There are some destinations across the world that are notoriously pricey, and many people are put off visiting because of this. But there are often ways of making the most expensive places affordable. And if you're thinking of heading to the likes of the Caribbean, Scandinavia or the Indian Ocean islands, then we've tracked down ten ways to keep your costs right down.
Check out the cheap packages
Luxury locations have been hit as hard, if not harder, than everywhere else. This has meant that, in many places, prices have been slashed. This is particularly the case with package deals. The Maldives is a classic example, with numerous package deals having been released which include quality accommodation and flights for under £800 per person per week.
Stay in guesthouses
In the brochures and media coverage, you'll generally only hear about the plush resorts and upmarket hotels. But most expensive destinations, particularly in the Caribbean and the Seychelles, have a decent array of family-run guesthouses that slip under the radar. They're often set back slightly from the beach, but are perfectly acceptable and cost a fraction of the resort price. The best places to check are tourist board websites that have full accommodation lists or hostel booking sites, which generally list guesthouses too.
...or stay nearby
Many pricey destinations have much more affordable accommodation just outside. A classic example is Monaco, where hotel room rates can be eye-watering. A short, well-connected hop over the French border, and you have Beausoleil, which is much more affordable. The same applies to Dubai and Sharjah.
Take the bus
Taxis, especially ones ordered through a hotel, can be incredibly expensive. Yet hop on a public bus and you can often go halfway round the island in the Caribbean for the equivalent of a pound or two.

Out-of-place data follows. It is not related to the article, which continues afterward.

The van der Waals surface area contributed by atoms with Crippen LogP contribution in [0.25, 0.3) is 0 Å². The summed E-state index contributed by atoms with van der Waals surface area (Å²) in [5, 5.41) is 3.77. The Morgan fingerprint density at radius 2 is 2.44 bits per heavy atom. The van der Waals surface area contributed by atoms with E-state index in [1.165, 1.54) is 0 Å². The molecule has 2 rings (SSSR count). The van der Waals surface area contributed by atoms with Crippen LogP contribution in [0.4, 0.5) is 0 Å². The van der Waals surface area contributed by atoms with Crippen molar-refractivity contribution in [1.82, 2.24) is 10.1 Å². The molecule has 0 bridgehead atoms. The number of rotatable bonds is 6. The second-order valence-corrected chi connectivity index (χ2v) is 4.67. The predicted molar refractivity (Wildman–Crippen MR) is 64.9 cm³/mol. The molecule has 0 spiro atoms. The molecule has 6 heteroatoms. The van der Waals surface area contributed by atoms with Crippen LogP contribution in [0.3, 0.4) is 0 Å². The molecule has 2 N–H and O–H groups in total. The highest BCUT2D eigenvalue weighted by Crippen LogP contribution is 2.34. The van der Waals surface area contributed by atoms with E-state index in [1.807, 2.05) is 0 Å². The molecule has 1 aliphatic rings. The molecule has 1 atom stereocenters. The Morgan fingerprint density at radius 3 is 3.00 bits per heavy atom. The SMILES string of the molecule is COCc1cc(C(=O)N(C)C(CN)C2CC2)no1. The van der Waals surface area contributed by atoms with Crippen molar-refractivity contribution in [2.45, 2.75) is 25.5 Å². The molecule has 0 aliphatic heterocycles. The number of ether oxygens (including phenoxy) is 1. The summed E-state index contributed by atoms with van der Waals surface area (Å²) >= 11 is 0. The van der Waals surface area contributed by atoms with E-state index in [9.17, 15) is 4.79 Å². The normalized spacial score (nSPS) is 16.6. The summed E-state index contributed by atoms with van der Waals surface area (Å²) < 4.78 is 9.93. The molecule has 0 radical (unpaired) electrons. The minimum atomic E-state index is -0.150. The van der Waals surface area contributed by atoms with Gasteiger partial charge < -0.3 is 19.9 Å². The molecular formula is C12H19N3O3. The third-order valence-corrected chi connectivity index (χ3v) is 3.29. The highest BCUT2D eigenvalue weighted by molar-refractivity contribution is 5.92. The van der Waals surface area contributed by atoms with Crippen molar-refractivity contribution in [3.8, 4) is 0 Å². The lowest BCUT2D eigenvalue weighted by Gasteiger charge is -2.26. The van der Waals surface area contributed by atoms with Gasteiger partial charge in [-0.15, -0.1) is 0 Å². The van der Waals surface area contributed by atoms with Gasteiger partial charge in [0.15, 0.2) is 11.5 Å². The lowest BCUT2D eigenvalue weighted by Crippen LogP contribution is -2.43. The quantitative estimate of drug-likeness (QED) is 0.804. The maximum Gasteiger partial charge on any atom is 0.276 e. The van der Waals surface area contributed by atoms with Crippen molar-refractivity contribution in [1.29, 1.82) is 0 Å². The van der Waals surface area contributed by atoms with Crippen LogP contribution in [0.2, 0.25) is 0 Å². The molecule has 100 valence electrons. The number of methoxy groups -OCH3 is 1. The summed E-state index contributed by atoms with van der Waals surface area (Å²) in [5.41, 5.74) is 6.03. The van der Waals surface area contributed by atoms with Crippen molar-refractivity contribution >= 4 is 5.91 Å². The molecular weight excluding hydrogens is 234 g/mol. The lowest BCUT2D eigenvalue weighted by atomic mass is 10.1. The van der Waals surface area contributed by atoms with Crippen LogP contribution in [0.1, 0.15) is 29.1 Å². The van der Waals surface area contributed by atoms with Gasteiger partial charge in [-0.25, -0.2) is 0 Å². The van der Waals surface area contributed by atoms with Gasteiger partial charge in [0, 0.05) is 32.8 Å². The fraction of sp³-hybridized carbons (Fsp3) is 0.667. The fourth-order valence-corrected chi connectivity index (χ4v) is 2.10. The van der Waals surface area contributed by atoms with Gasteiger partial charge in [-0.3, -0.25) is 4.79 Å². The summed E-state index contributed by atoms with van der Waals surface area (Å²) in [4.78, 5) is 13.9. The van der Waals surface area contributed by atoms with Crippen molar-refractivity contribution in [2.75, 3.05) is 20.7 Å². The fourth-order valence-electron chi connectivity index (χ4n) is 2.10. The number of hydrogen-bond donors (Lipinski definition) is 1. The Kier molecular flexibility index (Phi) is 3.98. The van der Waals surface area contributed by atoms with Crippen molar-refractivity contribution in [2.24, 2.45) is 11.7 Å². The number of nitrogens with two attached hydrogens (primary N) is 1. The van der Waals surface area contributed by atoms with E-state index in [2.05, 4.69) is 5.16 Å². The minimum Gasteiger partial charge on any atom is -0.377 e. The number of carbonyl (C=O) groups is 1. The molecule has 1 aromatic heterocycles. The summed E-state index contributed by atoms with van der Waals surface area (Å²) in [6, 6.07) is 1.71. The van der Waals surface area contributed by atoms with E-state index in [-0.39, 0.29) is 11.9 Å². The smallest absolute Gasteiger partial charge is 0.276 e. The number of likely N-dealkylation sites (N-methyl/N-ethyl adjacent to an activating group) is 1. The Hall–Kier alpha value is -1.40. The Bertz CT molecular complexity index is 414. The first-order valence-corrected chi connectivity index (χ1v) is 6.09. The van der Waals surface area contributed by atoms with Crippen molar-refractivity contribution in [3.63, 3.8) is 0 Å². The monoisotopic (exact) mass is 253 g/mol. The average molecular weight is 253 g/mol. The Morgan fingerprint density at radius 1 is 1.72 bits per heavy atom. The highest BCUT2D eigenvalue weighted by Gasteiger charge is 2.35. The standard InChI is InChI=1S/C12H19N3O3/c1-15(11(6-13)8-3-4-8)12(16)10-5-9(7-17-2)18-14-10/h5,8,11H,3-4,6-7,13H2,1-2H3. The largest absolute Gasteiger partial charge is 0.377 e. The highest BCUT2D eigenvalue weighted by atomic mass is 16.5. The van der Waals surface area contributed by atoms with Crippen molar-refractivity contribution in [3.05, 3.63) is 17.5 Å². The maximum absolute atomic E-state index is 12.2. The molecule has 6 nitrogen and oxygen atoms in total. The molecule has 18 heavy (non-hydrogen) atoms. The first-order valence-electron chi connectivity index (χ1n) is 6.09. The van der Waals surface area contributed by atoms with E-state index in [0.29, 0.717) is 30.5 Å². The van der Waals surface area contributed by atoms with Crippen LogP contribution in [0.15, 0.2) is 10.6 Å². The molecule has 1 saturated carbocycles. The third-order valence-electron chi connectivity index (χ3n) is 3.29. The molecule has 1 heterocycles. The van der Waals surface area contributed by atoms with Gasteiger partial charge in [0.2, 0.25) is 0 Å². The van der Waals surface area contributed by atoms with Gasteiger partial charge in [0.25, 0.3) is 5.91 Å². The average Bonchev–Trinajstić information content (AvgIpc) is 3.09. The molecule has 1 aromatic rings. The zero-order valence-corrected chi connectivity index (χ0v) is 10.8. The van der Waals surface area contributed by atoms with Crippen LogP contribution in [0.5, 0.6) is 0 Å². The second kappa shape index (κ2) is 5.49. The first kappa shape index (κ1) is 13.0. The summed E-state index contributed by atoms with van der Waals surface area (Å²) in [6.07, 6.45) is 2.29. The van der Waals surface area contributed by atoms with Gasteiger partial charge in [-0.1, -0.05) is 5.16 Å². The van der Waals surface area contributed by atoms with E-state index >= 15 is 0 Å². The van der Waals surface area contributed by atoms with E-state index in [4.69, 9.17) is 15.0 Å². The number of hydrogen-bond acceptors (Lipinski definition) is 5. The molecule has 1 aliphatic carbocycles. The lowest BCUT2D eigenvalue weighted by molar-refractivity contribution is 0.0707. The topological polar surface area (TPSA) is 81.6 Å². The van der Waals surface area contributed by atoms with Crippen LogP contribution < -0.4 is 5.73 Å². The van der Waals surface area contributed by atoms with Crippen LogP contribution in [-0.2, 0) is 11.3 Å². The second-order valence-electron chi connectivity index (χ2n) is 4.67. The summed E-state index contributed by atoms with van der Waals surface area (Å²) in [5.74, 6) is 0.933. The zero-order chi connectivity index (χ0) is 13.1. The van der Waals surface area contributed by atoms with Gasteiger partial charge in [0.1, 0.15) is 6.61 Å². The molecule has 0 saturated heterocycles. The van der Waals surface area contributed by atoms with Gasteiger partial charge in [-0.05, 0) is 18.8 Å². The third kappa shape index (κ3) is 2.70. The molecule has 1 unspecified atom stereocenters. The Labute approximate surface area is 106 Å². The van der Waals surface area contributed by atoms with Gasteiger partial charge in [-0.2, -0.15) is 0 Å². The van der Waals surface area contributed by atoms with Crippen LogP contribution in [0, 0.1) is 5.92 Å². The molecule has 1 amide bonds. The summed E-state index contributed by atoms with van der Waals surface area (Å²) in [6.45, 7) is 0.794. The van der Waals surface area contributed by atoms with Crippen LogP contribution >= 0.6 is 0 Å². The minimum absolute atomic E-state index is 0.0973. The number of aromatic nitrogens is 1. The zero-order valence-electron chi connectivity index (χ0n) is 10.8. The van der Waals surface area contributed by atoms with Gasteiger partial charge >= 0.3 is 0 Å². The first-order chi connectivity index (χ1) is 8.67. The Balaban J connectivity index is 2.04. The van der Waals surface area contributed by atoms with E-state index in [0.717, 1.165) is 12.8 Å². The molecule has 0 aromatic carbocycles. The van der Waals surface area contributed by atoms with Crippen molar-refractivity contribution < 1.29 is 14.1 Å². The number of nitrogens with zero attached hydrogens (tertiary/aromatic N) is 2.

Eat where the locals eat
In touristy destinations, most cafés are set up for tourists, and the prices are set accordingly. Yet often just around the corner are much cheaper options that may not look all that appealing, yet serve good grub at reasonable prices. Expect limited menus, but anywhere that has a stream of locals pouring out with polystyrene containers is your goldmine. Again, this is particularly the case in the Caribbean and the Seychelles.
Stay at weekends
This one particularly applies in Scandinavia, where hotels can often drop their rates by 30 or 40 per cent at weekends. They're usually set up for the business guest, and try to make up the shortfall on weekends by enticing leisure visitors in.
Enjoy free activities
Often the best activities in the most expensive destinations are free. Lounging on the beach in Mauritius, walking round the Grand Prix track in Monaco, looking at the bizarre sculptures in Scandinavia's public parks or going hiking in the Caribbean are classic examples.
Across Finland, Sweden and Norway, a traditional law applies that allows anyone to camp out in the wild for free, as long as the site is temporary, does not cause damage and is a sufficient distance away from dwellings. In other words, bring your tent, and you can stay for free. The Caribbean also, surprisingly, has a fair few camping options.
Pay in local currency where possible
Many expensive destinations, particularly small islands, tend to operate with two currencies. The official currency and euros or US dollars will often be accepted. Generally, it works out cheaper to pay in the local currency. This is particularly the case in restaurants and hotels, which can have laughably unfavourable exchange rates.
Buy booze at the supermarket
Drinks in hotel and beachside bars are often sold at a hefty mark-up, so it's best to do what the locals do and buy from the supermarket. Sticking to what you've put in the fridge rather than the outrageously-priced mini bar items could save you a fortune. For example, the cheapest bottle of wine in a Seychelles restaurant can often cost over £50. From a shop, the same bottle will be around £8 or £9.